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Placid Review: Automatically Generate WordPress and Social Media Images

Last Updated on August 31st, 2023

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Looking for a faster way to create unique social media images and featured images for your WordPress site? In our Placid review, we’ll show you how you can automatically create unique featured images and social share images just like the ones that we use at WPLift.

All you need to do is create a template. Then, Placid can help you dynamically populate that image with data from your WordPress site (or other sources, too).

Keep reading our hands-on Placid review to learn more about how it works and how it can save you a lot of time.

Placed Review: How It Helps You

In a nutshell, Placid helps you automatically create social share images and featured images for your WordPress site.

When you write a blog post, you typically want to create some type of unique image that you can use for the featured image, as well as for when people share your content on social media. On most sites, this includes the title of the post (or otherwise some information on what the post contains). We do this here at WPLift, which you can see if you head to our blog page.

These four images are what I’m talking about:

Examples of featured images

Creating these types of images is great for branding and helping your content stand out on social media. However, it’s also time-consuming because you have to manually create the image for each blog post.

That’s where Placid comes in. Placid gives you a way to create these types of images automatically.

You’ll get a cloud-based editor where you can create the template that you want to use for your blog/social media images. Then, Placid’s tools will dynamically use that template to generate images for your content.

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If you’re using WordPress, Placid has a dedicated WordPress plugin. But Placid also works with other tools such as:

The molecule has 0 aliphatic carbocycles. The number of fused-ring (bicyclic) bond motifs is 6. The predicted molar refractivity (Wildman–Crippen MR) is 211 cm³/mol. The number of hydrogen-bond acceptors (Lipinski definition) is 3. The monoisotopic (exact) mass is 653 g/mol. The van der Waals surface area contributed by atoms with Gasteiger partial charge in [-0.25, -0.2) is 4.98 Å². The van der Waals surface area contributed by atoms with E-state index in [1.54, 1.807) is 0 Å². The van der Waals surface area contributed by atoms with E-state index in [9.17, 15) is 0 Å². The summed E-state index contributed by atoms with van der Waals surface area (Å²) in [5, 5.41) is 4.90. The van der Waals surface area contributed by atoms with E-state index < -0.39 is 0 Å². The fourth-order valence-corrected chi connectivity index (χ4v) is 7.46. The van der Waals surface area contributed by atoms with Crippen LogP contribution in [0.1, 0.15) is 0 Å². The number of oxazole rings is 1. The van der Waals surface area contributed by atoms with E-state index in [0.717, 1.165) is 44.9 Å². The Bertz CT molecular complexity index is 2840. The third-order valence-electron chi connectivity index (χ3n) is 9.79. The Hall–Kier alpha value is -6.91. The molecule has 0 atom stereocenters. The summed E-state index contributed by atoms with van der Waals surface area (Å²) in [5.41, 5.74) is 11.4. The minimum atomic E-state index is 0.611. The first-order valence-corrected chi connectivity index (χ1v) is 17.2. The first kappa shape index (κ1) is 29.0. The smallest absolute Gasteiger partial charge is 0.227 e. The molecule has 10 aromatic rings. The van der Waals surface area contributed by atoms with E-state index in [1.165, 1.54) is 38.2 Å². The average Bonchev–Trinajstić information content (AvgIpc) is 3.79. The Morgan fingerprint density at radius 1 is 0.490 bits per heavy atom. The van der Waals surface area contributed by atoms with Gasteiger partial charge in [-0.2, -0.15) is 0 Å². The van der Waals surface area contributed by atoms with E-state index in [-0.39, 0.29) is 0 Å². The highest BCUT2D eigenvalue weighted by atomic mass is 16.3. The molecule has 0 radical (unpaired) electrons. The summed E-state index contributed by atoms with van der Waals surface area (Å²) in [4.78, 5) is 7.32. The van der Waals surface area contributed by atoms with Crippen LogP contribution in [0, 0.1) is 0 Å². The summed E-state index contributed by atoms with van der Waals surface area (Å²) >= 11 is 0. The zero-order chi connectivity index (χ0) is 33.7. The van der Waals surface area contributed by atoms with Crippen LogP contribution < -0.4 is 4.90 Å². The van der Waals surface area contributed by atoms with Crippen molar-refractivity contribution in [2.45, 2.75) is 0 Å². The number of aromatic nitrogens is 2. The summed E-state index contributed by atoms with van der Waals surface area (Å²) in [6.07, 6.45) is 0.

• Zapier
  • Airtable
  • Webflow
  • Ghost

Placid also has both its own REST API and a URL API that you can use.

In total, Placid can help you create the following types of images:

  • Featured images for blog posts
  • Facebook feed images
  • Twitter card images
  • Twitter post images
  • Pinterest pins
  • LinkedIn feed images
  • Instagram posts
  • Instagram stories
  • Open graph images
  • …anything else really, because you can use custom dimensions and create multiple templates

Additionally, because it’s all automated, it’s easy to create multiple images for different networks. For example, taller images perform better on Pinterest, but it’s a pain to manually create a Pinterest image for each blog post. However, with Placid, you can easily do that without adding any extra work.

Placid vs Canva and Similar Tools

If you’re not familiar, Canva is a popular online graphic design tool. Since its growth, there has been an absolute explosion of similar services such as Crello, Stencil, DesignBold, and lots more.

That might have you wondering – what’s the difference between Placid and those other tools? If you’re already using Canva, is there any reason to switch to Placid?

Yes. While there are a lot of similarities between these tools, the key difference is automation.

With Placid, you only need to create a template one time. Then, Placid will automatically generate your images for each piece of content. While you can save templates with Canva to speed things up, you still need to manually fill out the template for each blog post.

Hands-On With Placid